Arens claimed JMO’s role in the fighting was edited out of the evolving narrative. Born in Lithuania and raised in New York, Arens was the American head of Betar, and did not deny his historiographic cause’s political roots.
As he saw things, the revolt’s narrative was shaped by Zivia Lubetkin (1914-1978) who fought alongside Anielewicz before reaching the Aryan side, where she fought with the Polish underground until the war’s end. Lubetkin, whose granddaughter Roni would become the IDF’s first woman combat pilot, shaped the narrative three times.
First, in a speech at Kibbutz Yagur in 1946, Lubetkin recounted the revolt at a time when the Labor-affiliated Hagana was handing over fighters from Menachem Begin’s Irgun to British police. According to Arens, Lubetkin deliberately avoided mentioning Frenkel, the man, and JMO, the group.
Historiography’s alleged manipulation then continued when Lubetkin and her husband, fellow Warsaw Ghetto fighter Antek Zukerman, established with other ghetto fighters Kibbutz Lohamei Hagetaot – literally, The Ghetto Fighters’ Kibbutz – and built within it the Ghetto Fighters Museum, which also omitted Frenkel and JMO.
Finally, in her testimony during the Eichmann Trial in 1961, Lubetkin again made no mention of her political rivals’ role in the revolt.
Arens’s claim, that Frenkel’s group was better trained and more effective militarily, is accepted by Holocaust historians like Yad Vashem’s Dr. Havi Dreifuss, though Yad Vashem did not heed Arens’s demand that it change its exhibition’s portrayal of Anielewicz as the revolt’s key figure.
Then again, JMO’s fighting won forceful recognition when its battle’s last survivor, Ziuta Hartman (1922-2015), was honored in 2008 with lighting a torch in the official, nationally televised Independence Day ceremony.
Having said all this, the politics that fueled Arens’s cause will likely fade away, because the debate over the balance in the roles of the Jewish Right and Left in resisting the Nazis is dwarfed when compared with the larger dilemmas created by the Holocaust’s commemoration.
The narrative underpinning Yad Vashem’s landscaping and usage is that the story of the Holocaust must be told in one breath with the story of Zionism.
That is what guided its founder Shenhavi in the spirit of his dream about “millions walking toward Zion with tombstones on their shoulders,” and that is why foreign leaders are brought to lay a wreath in its Hall of Remembrance.
Most expressively, Yad Vashem’s very location, on Mt. Herzl’s shoulder, around the corner from Israel’s central military cemetery and a short stroll from the tombs of Theodor Herzl and eight Israeli prime ministers and presidents, is designed to decry the Holocaust as the result of the lack of Jewish power.
This narrative, like the quest to emphasize and glorify the ghetto revolts, reflects the shame Israelis originally felt in the face of the Jewish people’s failure to defeat the plot against the Jews. Driven by both anger and guilt, this complex was encapsulated in the Hebrew idiom “like lambs to slaughter.”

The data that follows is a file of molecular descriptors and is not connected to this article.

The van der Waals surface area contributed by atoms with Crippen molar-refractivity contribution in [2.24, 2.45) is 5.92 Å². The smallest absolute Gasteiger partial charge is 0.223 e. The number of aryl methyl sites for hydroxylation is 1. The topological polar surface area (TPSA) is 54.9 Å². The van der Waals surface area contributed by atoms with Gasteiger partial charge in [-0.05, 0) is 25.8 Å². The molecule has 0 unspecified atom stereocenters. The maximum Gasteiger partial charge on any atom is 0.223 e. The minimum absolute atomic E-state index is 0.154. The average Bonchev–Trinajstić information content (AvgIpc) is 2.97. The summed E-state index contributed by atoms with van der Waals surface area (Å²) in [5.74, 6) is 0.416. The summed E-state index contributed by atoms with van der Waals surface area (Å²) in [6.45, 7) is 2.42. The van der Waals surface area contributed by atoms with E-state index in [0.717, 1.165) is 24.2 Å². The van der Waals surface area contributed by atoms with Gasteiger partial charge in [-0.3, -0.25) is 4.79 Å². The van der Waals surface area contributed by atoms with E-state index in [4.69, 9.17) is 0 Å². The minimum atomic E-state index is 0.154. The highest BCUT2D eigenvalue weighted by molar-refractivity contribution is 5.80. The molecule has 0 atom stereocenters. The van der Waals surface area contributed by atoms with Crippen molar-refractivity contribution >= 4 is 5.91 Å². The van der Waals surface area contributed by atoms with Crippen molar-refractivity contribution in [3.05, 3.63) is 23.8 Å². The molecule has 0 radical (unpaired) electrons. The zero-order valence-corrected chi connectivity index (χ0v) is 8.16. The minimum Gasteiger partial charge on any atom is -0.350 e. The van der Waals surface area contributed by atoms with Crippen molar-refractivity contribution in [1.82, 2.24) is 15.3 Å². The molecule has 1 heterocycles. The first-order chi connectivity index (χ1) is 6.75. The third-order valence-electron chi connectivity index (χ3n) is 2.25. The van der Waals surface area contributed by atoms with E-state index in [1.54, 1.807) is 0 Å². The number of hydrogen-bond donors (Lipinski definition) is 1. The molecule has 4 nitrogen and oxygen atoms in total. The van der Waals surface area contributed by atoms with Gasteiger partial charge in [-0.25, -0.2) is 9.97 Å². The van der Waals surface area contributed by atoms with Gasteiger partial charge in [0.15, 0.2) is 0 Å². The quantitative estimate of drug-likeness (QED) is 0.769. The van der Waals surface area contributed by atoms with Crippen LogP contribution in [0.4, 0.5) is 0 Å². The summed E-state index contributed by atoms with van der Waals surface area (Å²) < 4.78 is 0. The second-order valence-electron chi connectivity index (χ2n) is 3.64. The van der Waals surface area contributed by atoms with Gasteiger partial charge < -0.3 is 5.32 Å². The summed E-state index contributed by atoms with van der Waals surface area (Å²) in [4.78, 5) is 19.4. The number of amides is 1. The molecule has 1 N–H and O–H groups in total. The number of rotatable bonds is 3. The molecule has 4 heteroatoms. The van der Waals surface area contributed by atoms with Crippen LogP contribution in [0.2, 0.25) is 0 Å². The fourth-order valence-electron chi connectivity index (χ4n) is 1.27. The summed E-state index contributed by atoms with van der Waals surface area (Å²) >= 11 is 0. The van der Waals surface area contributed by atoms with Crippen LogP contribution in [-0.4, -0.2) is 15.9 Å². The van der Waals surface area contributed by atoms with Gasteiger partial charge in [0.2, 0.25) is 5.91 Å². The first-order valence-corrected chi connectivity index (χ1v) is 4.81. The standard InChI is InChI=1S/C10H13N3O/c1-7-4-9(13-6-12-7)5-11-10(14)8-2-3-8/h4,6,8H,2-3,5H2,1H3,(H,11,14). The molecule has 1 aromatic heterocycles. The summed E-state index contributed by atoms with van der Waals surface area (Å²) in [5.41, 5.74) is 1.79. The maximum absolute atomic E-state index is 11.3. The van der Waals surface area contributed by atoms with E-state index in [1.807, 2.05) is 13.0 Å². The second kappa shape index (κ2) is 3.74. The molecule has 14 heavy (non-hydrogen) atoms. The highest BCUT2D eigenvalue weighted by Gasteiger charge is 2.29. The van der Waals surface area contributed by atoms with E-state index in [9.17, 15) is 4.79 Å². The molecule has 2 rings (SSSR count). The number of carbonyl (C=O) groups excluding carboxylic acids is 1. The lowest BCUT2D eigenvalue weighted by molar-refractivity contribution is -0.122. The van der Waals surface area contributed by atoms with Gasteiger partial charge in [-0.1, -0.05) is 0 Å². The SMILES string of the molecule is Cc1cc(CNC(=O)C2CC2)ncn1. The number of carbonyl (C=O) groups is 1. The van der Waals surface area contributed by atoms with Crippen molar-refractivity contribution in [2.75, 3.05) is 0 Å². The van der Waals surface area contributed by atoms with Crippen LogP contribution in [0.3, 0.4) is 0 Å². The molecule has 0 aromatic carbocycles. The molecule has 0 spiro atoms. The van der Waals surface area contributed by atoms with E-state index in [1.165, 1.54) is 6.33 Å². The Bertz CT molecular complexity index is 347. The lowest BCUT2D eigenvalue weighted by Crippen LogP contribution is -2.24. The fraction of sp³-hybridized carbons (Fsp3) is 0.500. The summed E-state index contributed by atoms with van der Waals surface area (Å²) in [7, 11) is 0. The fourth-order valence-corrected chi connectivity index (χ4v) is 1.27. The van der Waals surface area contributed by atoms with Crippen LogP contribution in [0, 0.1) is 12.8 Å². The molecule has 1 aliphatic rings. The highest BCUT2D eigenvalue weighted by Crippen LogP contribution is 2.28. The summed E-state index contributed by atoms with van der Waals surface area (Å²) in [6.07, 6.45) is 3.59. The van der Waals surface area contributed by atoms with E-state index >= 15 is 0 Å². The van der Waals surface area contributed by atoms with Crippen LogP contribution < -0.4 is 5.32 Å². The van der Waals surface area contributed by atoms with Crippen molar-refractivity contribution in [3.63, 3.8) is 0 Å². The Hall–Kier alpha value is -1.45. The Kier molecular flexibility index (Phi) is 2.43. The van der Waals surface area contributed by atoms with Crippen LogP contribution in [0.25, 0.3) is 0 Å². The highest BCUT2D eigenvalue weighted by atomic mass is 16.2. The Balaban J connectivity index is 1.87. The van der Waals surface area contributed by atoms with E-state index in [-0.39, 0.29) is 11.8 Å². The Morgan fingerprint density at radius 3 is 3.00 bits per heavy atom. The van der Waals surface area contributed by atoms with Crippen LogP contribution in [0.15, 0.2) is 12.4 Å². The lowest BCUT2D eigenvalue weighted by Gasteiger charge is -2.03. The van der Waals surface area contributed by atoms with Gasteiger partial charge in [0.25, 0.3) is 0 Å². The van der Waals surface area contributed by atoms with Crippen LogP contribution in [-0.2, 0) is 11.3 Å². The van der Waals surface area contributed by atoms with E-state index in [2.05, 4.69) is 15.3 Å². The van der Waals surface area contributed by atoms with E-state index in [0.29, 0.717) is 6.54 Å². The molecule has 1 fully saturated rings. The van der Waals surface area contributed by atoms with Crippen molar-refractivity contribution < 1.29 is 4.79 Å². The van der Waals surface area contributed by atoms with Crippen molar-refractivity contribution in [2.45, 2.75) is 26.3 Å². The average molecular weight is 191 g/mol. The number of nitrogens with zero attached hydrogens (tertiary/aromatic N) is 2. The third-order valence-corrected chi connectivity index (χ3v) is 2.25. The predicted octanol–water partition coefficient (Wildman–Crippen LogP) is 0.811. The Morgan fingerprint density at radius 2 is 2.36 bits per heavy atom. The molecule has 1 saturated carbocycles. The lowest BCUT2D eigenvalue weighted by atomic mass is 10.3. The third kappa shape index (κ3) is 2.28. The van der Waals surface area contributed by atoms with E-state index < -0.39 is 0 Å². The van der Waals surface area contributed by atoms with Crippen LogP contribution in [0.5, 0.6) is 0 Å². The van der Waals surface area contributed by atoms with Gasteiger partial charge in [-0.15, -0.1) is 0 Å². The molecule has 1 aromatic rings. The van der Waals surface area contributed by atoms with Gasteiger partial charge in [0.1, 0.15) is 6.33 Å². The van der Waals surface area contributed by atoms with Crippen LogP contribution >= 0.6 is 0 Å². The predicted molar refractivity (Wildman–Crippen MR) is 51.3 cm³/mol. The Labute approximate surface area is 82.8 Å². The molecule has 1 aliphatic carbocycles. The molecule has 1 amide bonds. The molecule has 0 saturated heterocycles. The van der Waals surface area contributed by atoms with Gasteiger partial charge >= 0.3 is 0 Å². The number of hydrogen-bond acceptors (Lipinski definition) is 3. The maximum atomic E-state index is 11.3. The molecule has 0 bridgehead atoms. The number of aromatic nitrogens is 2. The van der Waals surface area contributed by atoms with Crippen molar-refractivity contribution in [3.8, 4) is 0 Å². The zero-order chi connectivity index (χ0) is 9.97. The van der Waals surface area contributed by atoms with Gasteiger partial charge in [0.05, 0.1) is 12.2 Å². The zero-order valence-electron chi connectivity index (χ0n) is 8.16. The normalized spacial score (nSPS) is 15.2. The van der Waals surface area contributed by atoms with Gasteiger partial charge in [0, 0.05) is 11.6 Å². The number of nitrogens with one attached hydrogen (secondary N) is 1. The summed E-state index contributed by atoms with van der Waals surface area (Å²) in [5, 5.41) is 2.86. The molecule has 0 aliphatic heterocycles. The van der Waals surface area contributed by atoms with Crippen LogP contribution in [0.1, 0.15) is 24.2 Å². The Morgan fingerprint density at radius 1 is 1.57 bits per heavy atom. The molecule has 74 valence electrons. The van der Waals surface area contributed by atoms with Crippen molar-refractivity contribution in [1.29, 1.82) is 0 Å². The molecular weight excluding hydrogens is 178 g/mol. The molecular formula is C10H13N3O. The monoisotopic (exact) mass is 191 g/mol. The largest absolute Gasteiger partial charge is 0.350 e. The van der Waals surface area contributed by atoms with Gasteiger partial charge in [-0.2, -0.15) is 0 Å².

The term itself emerged from within the Holocaust’s gathering inferno when poet Abba Kovner (1918-1987) declared in the Vilna Ghetto on December 31, 1941: “Hitler is plotting to annihilate all of Europe’s Jews. The Jews of Lithuania are the first in line. Let us not go like lambs to slaughter!”
Kovner’s prophetic call, made three weeks before the Final Solution’s scheming at Wannsee, but well after the mass shootings in Ukraine, Lithuania, and Latvia had begun, made some follow him to the forests where they fought as partisans.
The Zionist narrative stitched Kovner’s manifesto with the Warsaw Ghetto Revolt and the rest of the rebellions, and hailed them as the antithesis to the Jewish weakness that the Holocaust otherwise exposed.
The revolts’ legacy was amplified through monuments like Anielewicz’s, museums like Yad Vashem, and in the Knesset’s initial naming in 1951 of the national commemoration day as “Holocaust and Ghetto Uprising Remembrance Day.” This is also the spirit in which Israel annually sends schoolchildren, soldiers, generals, lawmakers, and ministers to attend memorial ceremonies at Auschwitz.
There are alternatives to this narrative.
THE HIDDEN Chamber of the Holocaust in Jerusalem’s Mt. Zion, a museum run by the adjacent Diaspora Yeshiva, avoids the Holocaust’s Zionist context and emphasizes religious aspects like the prayers the victims said before dying.
Though it has no pretension to rival Yad Vashem’s size, money, and scientific authority, this museum encapsulates ultra-
Orthodoxy’s defiance of the Zionist narrative that sees in the Holocaust not divine punishment for the Jews’ religious sins, but human punishment for the Jews’ lack of a state.
Yad Vashem’s proximity to the graves of Zionist icons like Theodor Herzl, Yitzhak Rabin, and 3,400 fallen IDF soldiers is implicitly, but evocatively, rivaled by the United States Holocaust Memorial Museum, and its emergence in 1993 between the Washington Monument, the Jefferson Memorial, and the White House.
The American museum contrasts with Yad Vashem not only in its location, but also in its sponsor, the American people, through an act of Congress and (partial) federal funding.
While welcomed by Israel, which sent president Chaim Herzog to address its opening ceremony, the American museum’s latent statement is that the Holocaust’s lesson transcends its Jewish context; that alongside the political guilt it evokes among Zionists it should evoke moral guilt among non-Jews.
Indeed, as noted in 2002 by Yale sociologist Jeffrey Alexander, the Holocaust’s treatment in the non-Jewish world has gradually been reconstructed from the story of a war crime to a super-symbol of evil whose commemoration should prevent future genocides anywhere in the world.
If Mordechai Shenhavi’s commemoration dream in 1942 could have a happy side to it, perhaps this is it.